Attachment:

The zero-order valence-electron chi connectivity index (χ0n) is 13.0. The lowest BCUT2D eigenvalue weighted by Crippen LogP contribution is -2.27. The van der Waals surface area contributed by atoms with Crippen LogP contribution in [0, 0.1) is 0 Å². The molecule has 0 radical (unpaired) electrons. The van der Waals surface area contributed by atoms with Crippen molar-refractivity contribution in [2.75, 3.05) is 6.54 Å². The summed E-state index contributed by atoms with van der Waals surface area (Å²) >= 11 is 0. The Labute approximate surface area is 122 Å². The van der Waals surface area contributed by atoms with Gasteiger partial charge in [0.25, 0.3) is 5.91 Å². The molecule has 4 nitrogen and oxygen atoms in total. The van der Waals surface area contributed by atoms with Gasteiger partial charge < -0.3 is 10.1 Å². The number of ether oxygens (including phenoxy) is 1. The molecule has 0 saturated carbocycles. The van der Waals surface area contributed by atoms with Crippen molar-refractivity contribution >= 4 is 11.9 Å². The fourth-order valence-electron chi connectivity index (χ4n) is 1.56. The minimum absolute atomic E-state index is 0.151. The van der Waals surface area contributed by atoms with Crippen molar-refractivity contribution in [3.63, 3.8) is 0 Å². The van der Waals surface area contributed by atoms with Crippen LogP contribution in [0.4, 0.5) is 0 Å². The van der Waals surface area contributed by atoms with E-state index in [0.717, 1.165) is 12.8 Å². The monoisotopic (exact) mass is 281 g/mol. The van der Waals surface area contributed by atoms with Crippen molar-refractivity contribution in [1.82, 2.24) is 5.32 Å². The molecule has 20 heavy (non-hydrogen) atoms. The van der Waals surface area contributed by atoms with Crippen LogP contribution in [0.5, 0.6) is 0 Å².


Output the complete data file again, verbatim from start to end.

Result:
The zero-order valence-electron chi connectivity index (χ0n) is 13.0. The lowest BCUT2D eigenvalue weighted by Crippen LogP contribution is -2.27. The van der Waals surface area contributed by atoms with Crippen LogP contribution in [0, 0.1) is 0 Å². The molecule has 0 radical (unpaired) electrons. The van der Waals surface area contributed by atoms with Crippen molar-refractivity contribution in [2.75, 3.05) is 6.54 Å². The summed E-state index contributed by atoms with van der Waals surface area (Å²) >= 11 is 0. The Labute approximate surface area is 122 Å². The van der Waals surface area contributed by atoms with Gasteiger partial charge in [0.25, 0.3) is 5.91 Å². The molecule has 4 nitrogen and oxygen atoms in total. The van der Waals surface area contributed by atoms with Gasteiger partial charge < -0.3 is 10.1 Å². The number of ether oxygens (including phenoxy) is 1. The molecule has 0 saturated carbocycles. The van der Waals surface area contributed by atoms with Crippen molar-refractivity contribution >= 4 is 11.9 Å². The fourth-order valence-electron chi connectivity index (χ4n) is 1.56. The minimum absolute atomic E-state index is 0.151. The van der Waals surface area contributed by atoms with Crippen molar-refractivity contribution in [3.63, 3.8) is 0 Å². The van der Waals surface area contributed by atoms with Crippen LogP contribution in [0.4, 0.5) is 0 Å². The van der Waals surface area contributed by atoms with E-state index in [0.717, 1.165) is 12.8 Å². The monoisotopic (exact) mass is 281 g/mol. The van der Waals surface area contributed by atoms with Crippen molar-refractivity contribution in [1.82, 2.24) is 5.32 Å². The molecule has 20 heavy (non-hydrogen) atoms. The van der Waals surface area contributed by atoms with Crippen LogP contribution in [0.5, 0.6) is 0 Å².